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Jamie Lee Curtis, Meg Ryan Give Their Takes On the ‘Nepo Baby’ Discussion

Photo Credit: 1. Rodin Eckenroth / Getty Images 2. James Devaney / Getty Images
Photo Credit: 1. Rodin Eckenroth / Getty Images 2. James Devaney / Getty Images

There’s a conversation circulating around the concept of the “nepo baby.” The term, short for “nepotism baby,” refers to children of notable figures whose familial ties have likely helped them gain exposure and fame. Many of those who classify themselves as nepo babies are proud of the title. However, some people who don’t have the advantage of famous parents carry negative opinions of them.

A number of celebrities have spoken out about the concept, including Jamie Lee Curtis and Meg Ryan.

Jamie Lee Curtis is proud to be an OG ‘nepo baby’

Janet Leigh and Tony Curtis standing with their children, Kelly and Jamie
Tony Curtis and Janet Leigh with their children, Kelly and Jamie. (Photo Credit: Bettmann / Getty Images)

Jamie Lee Curtis is the daughter of Hollywood royalty. Her mother is Janet Leigh, famed for her role in the 1960 horror thriller Psycho, and her father, Tony Curtis, was one of the top actors of the 1950s and ’60s. With parents like them, she was bound to take up the family profession.

Recently, Curtis put up an Instagram post, calling herself an “OG Nepo Baby.” She wrote, “There’s not a day in my professional life that goes by without my being reminded that I am the daughter of movie stars.” Working as an actress since she was 19 years old, she isn’t ignorant of the leverage having famous parents has provided her.

Throughout her career, however, people have been telling Curtis she only got where she is because of her parents. “For the record I have navigated 44 years with the advantages my associated and reflected fame brought me, I don’t pretend there aren’t any, that try to tell me that I have no value on my own,” she explained.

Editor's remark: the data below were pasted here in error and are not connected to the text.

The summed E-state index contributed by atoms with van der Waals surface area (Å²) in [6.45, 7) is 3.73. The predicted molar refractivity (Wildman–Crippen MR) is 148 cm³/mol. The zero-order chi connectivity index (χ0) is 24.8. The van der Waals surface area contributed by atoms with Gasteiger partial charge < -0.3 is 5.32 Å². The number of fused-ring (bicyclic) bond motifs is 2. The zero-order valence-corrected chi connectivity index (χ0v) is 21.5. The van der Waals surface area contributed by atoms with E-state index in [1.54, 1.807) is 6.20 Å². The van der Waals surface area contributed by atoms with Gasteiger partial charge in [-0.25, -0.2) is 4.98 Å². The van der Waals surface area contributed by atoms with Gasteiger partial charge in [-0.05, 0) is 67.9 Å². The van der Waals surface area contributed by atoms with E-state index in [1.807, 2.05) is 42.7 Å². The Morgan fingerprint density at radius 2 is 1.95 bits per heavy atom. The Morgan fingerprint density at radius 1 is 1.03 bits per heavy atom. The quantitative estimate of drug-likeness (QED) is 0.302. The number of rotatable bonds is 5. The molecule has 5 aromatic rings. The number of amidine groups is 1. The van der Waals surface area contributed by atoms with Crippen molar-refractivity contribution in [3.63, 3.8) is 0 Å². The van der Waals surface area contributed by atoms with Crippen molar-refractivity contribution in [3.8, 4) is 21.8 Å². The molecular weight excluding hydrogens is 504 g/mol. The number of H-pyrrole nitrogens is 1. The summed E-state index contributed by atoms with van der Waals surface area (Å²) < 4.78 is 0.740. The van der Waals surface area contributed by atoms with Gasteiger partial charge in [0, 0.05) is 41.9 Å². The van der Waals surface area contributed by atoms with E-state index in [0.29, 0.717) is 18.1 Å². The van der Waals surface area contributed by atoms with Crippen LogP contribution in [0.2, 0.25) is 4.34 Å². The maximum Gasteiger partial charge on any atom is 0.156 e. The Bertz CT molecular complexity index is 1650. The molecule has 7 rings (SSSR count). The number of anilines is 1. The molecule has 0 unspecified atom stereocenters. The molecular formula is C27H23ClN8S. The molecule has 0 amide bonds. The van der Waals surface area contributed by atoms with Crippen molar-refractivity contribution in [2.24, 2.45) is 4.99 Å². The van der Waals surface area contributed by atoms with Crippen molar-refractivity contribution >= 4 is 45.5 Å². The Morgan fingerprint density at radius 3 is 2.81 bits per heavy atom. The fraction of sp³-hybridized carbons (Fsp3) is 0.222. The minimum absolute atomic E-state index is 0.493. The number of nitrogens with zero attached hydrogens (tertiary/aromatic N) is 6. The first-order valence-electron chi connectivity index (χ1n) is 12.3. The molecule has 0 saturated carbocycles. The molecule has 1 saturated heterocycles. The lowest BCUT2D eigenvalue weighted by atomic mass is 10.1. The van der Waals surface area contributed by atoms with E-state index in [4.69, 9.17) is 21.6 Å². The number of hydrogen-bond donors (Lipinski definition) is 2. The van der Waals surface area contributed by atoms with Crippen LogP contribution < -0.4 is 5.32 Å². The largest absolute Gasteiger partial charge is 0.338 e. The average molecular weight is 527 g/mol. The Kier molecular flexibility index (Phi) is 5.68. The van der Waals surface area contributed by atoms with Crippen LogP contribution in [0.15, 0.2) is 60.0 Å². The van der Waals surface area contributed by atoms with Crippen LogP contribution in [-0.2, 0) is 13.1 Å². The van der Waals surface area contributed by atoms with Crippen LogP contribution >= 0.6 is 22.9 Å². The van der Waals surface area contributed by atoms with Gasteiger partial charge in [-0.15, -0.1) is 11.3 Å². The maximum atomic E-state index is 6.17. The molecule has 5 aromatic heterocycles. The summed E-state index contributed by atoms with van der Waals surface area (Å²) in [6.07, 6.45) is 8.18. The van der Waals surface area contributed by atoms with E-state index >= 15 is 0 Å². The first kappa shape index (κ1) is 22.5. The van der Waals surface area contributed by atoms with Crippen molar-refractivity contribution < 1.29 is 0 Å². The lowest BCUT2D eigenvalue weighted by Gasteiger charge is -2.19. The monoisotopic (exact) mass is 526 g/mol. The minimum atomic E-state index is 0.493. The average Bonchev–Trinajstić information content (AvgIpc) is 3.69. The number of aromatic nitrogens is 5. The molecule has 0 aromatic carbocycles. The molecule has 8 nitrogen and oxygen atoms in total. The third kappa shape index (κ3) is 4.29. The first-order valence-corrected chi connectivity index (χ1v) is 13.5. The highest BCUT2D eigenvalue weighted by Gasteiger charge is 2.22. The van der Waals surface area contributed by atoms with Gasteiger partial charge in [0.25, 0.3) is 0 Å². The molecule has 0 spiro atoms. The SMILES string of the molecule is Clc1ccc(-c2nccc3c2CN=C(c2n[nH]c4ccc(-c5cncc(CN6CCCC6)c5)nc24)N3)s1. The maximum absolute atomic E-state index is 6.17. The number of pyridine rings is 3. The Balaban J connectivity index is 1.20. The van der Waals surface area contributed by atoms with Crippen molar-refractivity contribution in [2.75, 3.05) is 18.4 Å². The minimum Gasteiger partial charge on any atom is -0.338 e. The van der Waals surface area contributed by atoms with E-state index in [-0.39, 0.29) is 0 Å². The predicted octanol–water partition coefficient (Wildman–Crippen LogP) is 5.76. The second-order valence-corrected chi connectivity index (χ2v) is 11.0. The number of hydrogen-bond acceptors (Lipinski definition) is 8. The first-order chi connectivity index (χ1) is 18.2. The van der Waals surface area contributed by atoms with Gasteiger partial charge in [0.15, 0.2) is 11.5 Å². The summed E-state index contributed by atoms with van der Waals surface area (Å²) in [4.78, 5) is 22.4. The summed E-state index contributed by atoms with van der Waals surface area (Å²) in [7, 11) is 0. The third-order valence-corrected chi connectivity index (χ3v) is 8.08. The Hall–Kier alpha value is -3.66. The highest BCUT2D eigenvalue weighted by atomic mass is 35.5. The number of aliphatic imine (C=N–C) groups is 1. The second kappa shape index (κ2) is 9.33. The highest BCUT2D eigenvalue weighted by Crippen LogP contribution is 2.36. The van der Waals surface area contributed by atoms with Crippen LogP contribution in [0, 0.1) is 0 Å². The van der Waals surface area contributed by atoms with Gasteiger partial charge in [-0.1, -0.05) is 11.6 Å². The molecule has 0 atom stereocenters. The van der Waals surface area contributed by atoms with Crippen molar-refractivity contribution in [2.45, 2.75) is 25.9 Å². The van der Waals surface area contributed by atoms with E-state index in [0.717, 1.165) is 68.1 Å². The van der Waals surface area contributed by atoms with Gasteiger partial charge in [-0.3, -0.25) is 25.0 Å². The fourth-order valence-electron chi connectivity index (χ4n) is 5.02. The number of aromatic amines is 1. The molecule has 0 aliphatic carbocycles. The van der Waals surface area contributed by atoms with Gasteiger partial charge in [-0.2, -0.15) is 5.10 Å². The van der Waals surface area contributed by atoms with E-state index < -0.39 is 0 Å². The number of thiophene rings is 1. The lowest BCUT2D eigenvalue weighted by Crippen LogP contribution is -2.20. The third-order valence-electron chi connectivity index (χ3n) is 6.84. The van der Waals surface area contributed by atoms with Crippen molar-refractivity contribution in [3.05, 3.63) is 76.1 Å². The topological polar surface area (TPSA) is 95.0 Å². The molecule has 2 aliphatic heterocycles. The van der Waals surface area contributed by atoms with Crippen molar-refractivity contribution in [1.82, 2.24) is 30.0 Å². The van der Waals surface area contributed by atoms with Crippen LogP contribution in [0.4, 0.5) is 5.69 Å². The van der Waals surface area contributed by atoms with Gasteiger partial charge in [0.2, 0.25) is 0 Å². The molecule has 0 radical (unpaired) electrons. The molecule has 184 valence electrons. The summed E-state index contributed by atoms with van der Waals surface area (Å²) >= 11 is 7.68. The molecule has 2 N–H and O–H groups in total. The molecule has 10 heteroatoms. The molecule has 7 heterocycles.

Not the first time Jamie Lee Curtis has admitted to being a ‘nepo baby’

Janet Leigh as Marion Crane in 'Psycho' + Jamie Lee Curtis as Laurie Strode in 'Halloween'
Janet Leigh in the 1960 film, Psycho, and Jamie Lee Curtis in 1978’s Halloween. (Photo Credit: Bettmann / Getty Images)

Her post on Instagram was not the first time Jamie Lee Curtis publicly admitted to being a nepo baby. As previously mentioned, she’s been constantly reminded of the advantages she was given because of who her parents were. During an interview with The New Yorker in 2019, she explained how that helped in the earlier years of her acting career.

By the time she was auditioning for the role of Laurie Strode in the 1978 movie Halloween, Curtis had only done a few acting jobs in television shows. When she got the part, it was her feature film debut, and she stayed with the franchise for decades as sequels were released.

Reflecting on the auditioning process, she said, “I’m never going to pretend that I just got that on my own, like I’m just a little girl from nowhere getting it. Clearly, I had a leg up.” Her mother’s experience in horror films was likely given lots of consideration by the casting director.

Jamie Lee Curtis believes the conversation is hurtful

Jamie Lee Curtis standing on a red carpet
Jamie Lee Curtis at the 78th Venice International Film Festival, 2021. (Photo Credit: Stephane Cardinale / CORBIS / Getty Images)

As the conversation around nepo babies has gained popularity, Jamie Lee Curtis feels it’s taken a negative direction. “The current conversation about nepo babies is just designed to try to diminish and denigrate and hurt,” she explained, adding that she wants to change the narrative by expressing her own experience as a nepo baby.